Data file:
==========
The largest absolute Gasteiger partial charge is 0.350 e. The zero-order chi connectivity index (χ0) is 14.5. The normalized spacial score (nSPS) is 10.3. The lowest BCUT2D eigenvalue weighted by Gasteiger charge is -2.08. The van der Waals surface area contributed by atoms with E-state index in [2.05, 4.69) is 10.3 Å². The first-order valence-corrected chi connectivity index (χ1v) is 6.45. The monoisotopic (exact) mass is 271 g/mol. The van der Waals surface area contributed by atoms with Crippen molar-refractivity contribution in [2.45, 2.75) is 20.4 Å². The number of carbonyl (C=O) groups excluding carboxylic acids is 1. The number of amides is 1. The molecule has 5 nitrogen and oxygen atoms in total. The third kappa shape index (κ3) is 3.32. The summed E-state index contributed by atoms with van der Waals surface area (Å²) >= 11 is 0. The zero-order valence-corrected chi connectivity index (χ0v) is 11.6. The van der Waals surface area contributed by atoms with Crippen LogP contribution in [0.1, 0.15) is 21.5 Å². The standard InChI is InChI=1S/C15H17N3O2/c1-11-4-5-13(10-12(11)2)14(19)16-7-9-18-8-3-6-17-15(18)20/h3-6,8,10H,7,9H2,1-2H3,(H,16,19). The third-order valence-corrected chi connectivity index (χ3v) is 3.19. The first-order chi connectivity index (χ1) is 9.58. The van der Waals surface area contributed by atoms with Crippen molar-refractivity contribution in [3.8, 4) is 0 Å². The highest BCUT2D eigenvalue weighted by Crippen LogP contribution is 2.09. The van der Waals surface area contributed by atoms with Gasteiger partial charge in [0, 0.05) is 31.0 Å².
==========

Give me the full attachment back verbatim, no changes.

The largest absolute Gasteiger partial charge is 0.350 e. The zero-order chi connectivity index (χ0) is 14.5. The normalized spacial score (nSPS) is 10.3. The lowest BCUT2D eigenvalue weighted by Gasteiger charge is -2.08. The van der Waals surface area contributed by atoms with E-state index in [2.05, 4.69) is 10.3 Å². The first-order valence-corrected chi connectivity index (χ1v) is 6.45. The monoisotopic (exact) mass is 271 g/mol. The van der Waals surface area contributed by atoms with Crippen molar-refractivity contribution in [2.45, 2.75) is 20.4 Å². The number of carbonyl (C=O) groups excluding carboxylic acids is 1. The number of amides is 1. The molecule has 5 nitrogen and oxygen atoms in total. The third kappa shape index (κ3) is 3.32. The summed E-state index contributed by atoms with van der Waals surface area (Å²) >= 11 is 0. The zero-order valence-corrected chi connectivity index (χ0v) is 11.6. The van der Waals surface area contributed by atoms with Crippen LogP contribution in [0.1, 0.15) is 21.5 Å². The standard InChI is InChI=1S/C15H17N3O2/c1-11-4-5-13(10-12(11)2)14(19)16-7-9-18-8-3-6-17-15(18)20/h3-6,8,10H,7,9H2,1-2H3,(H,16,19). The third-order valence-corrected chi connectivity index (χ3v) is 3.19. The first-order chi connectivity index (χ1) is 9.58. The van der Waals surface area contributed by atoms with Crippen molar-refractivity contribution in [3.8, 4) is 0 Å². The highest BCUT2D eigenvalue weighted by Crippen LogP contribution is 2.09. The van der Waals surface area contributed by atoms with Gasteiger partial charge in [0, 0.05) is 31.0 Å².